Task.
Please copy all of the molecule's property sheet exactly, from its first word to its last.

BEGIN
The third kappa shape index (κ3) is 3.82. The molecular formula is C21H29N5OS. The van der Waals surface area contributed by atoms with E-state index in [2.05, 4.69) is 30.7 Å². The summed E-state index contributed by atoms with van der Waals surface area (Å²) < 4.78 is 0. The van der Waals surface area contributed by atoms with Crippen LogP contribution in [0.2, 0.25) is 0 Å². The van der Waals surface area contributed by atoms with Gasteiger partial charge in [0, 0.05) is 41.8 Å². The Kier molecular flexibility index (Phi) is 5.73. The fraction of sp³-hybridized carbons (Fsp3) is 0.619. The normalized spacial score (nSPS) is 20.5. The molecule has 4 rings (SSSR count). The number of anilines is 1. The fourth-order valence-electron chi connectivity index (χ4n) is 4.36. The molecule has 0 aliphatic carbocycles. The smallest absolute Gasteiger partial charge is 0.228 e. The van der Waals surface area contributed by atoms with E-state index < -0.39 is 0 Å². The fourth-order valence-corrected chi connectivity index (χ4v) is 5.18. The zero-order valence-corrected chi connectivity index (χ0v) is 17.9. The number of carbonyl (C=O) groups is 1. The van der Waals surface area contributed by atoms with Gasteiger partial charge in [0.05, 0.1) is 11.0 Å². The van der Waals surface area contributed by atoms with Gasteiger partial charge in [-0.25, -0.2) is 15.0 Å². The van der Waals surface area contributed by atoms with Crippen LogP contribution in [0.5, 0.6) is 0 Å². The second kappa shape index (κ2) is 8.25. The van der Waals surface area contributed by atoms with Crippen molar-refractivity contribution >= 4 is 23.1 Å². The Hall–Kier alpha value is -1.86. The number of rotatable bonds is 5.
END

The third kappa shape index (κ3) is 3.82. The molecular formula is C21H29N5OS. The van der Waals surface area contributed by atoms with E-state index in [2.05, 4.69) is 30.7 Å². The summed E-state index contributed by atoms with van der Waals surface area (Å²) < 4.78 is 0. The van der Waals surface area contributed by atoms with Crippen LogP contribution in [0.2, 0.25) is 0 Å². The van der Waals surface area contributed by atoms with Gasteiger partial charge in [0, 0.05) is 41.8 Å². The Kier molecular flexibility index (Phi) is 5.73. The fraction of sp³-hybridized carbons (Fsp3) is 0.619. The normalized spacial score (nSPS) is 20.5. The molecule has 4 rings (SSSR count). The number of anilines is 1. The fourth-order valence-electron chi connectivity index (χ4n) is 4.36. The molecule has 0 aliphatic carbocycles. The smallest absolute Gasteiger partial charge is 0.228 e. The van der Waals surface area contributed by atoms with E-state index < -0.39 is 0 Å². The fourth-order valence-corrected chi connectivity index (χ4v) is 5.18. The zero-order valence-corrected chi connectivity index (χ0v) is 17.9. The number of carbonyl (C=O) groups is 1. The van der Waals surface area contributed by atoms with Gasteiger partial charge in [0.05, 0.1) is 11.0 Å². The van der Waals surface area contributed by atoms with Gasteiger partial charge in [-0.25, -0.2) is 15.0 Å². The van der Waals surface area contributed by atoms with Crippen LogP contribution in [0.5, 0.6) is 0 Å². The second kappa shape index (κ2) is 8.25. The van der Waals surface area contributed by atoms with Crippen molar-refractivity contribution >= 4 is 23.1 Å². The Hall–Kier alpha value is -1.86. The number of rotatable bonds is 5.